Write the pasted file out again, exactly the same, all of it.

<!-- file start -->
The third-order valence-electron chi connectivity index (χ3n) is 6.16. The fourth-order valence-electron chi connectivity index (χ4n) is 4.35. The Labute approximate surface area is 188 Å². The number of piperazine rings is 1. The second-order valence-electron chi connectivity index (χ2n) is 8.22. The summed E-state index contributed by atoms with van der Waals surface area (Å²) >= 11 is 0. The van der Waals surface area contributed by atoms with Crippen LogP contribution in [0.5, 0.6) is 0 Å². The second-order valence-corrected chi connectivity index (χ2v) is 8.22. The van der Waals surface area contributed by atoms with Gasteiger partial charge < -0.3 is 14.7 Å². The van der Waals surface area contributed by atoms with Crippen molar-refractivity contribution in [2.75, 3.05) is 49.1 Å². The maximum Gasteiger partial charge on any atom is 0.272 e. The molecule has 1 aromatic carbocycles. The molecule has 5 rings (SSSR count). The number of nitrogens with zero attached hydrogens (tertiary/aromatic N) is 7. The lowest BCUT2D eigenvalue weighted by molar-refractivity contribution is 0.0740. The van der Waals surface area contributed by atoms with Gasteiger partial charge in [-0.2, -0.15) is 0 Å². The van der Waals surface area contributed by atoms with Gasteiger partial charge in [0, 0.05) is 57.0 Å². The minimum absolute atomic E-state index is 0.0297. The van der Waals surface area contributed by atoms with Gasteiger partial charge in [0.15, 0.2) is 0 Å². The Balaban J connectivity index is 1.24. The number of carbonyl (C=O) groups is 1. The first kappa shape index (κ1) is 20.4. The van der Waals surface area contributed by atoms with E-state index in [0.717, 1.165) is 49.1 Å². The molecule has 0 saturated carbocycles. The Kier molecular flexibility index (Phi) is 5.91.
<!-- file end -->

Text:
The third-order valence-electron chi connectivity index (χ3n) is 6.16. The fourth-order valence-electron chi connectivity index (χ4n) is 4.35. The Labute approximate surface area is 188 Å². The number of piperazine rings is 1. The second-order valence-electron chi connectivity index (χ2n) is 8.22. The summed E-state index contributed by atoms with van der Waals surface area (Å²) >= 11 is 0. The van der Waals surface area contributed by atoms with Crippen LogP contribution in [0.5, 0.6) is 0 Å². The second-order valence-corrected chi connectivity index (χ2v) is 8.22. The van der Waals surface area contributed by atoms with Gasteiger partial charge < -0.3 is 14.7 Å². The van der Waals surface area contributed by atoms with Crippen molar-refractivity contribution in [2.75, 3.05) is 49.1 Å². The maximum Gasteiger partial charge on any atom is 0.272 e. The molecule has 1 aromatic carbocycles. The molecule has 5 rings (SSSR count). The number of nitrogens with zero attached hydrogens (tertiary/aromatic N) is 7. The lowest BCUT2D eigenvalue weighted by molar-refractivity contribution is 0.0740. The van der Waals surface area contributed by atoms with Gasteiger partial charge in [-0.2, -0.15) is 0 Å². The van der Waals surface area contributed by atoms with Gasteiger partial charge in [0, 0.05) is 57.0 Å². The minimum absolute atomic E-state index is 0.0297. The van der Waals surface area contributed by atoms with Gasteiger partial charge in [0.15, 0.2) is 0 Å². The Balaban J connectivity index is 1.24. The number of carbonyl (C=O) groups is 1. The first kappa shape index (κ1) is 20.4. The van der Waals surface area contributed by atoms with E-state index in [0.717, 1.165) is 49.1 Å². The molecule has 0 saturated carbocycles. The Kier molecular flexibility index (Phi) is 5.91.